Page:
July 9, 2013
Activating Section of Human Brain Has a 'Salesperson Effect'
The key, UCLA scientists say, is to tap into the temporoparietal junction, or TPJ, region of people’s brains.
When marketers are successful at tapping into the TPJ of consumers’ brains it results in a “salesperson effect” — in other words the desire to share information with others, according to a study recently published in the journal Psychological Science.
“Our study suggests that people are regularly attuned to how the things they’re seeing will be useful and interesting, not just to themselves but to other people,” said the study’s senior author, Matthew Lieberman, a UCLA professor of psychology and of psychiatry and biobehavioral sciences.
“We always seem to be on the lookout for who else will find this helpful, amusing or interesting, and our brain data are showing evidence of that. At the first encounter with information, people are already using the brain network involved in thinking about how this can be interesting to other people. We’re wired to want to share information with other people.”
As part of the study, UCLA students underwent MRI scans while performing one of two tasks, either acting as a television studio intern or as a producer. The interns were given information about 24 potential television pilot ideas and were asked to pitch the best pilot ideas to the “producers” via video. The producers were asked to watch the videos to determine which pilots sounded the most promising.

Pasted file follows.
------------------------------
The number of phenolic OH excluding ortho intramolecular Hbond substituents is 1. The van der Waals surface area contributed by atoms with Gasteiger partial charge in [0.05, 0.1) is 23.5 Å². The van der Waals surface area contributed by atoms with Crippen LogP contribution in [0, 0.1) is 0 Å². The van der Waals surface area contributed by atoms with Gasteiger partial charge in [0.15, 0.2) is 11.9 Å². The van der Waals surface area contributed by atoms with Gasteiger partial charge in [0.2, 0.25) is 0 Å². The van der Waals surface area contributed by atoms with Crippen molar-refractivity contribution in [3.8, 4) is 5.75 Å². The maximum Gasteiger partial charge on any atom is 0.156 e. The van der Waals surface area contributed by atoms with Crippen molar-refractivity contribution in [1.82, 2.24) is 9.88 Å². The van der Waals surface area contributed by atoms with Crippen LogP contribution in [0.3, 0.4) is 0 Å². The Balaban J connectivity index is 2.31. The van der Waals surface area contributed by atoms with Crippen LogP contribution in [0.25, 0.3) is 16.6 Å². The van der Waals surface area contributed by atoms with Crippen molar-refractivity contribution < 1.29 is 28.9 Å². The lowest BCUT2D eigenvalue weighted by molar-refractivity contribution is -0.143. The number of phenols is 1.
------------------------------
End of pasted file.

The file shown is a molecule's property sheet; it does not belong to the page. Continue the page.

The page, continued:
The psychologists discovered the interns who were most successful at persuading the producers showed “significantly more activation” in the TPJ region of the brain when they were first exposed to the pilot ideas they later recommended. In fact, these “interns” had more activation in the TPJ region than the interns who were less convincing and more activation than they themselves had when they heard pilot ideas they didn’t like.
Lead author Emily Falk said increased activity in the TPJ was connected to “an increased ability to convince others to get on board with their favorite ideas.”
“You might expect people to be most enthusiastic and opinionated about ideas that they themselves are excited about, but our research suggests that’s not the whole story,” she said. “Thinking about what appeals to others may be even more important.”
The TPJ is part of the brain’s “mentalizing network,” which is caught up in thinking about what other people think and feel.
Lieberman said good ideas activate the mentalizing network.
“They make us want to tell other people,” he said.
Lieberman and Falk said more intensive study of these regions of the brain could eventually enable psychologists to predict which advertisements are most likely to go viral.
Learning more about the TPJ could benefit future public health campaigns to combat smoking and obesity, they said.
“What is new about our study is the finding that the mentalizing network is involved when I read something and decide who else might be interested in it,” Lieberman said. “This is similar to what an advertiser has to do. It’s not enough to have a product that people should like.”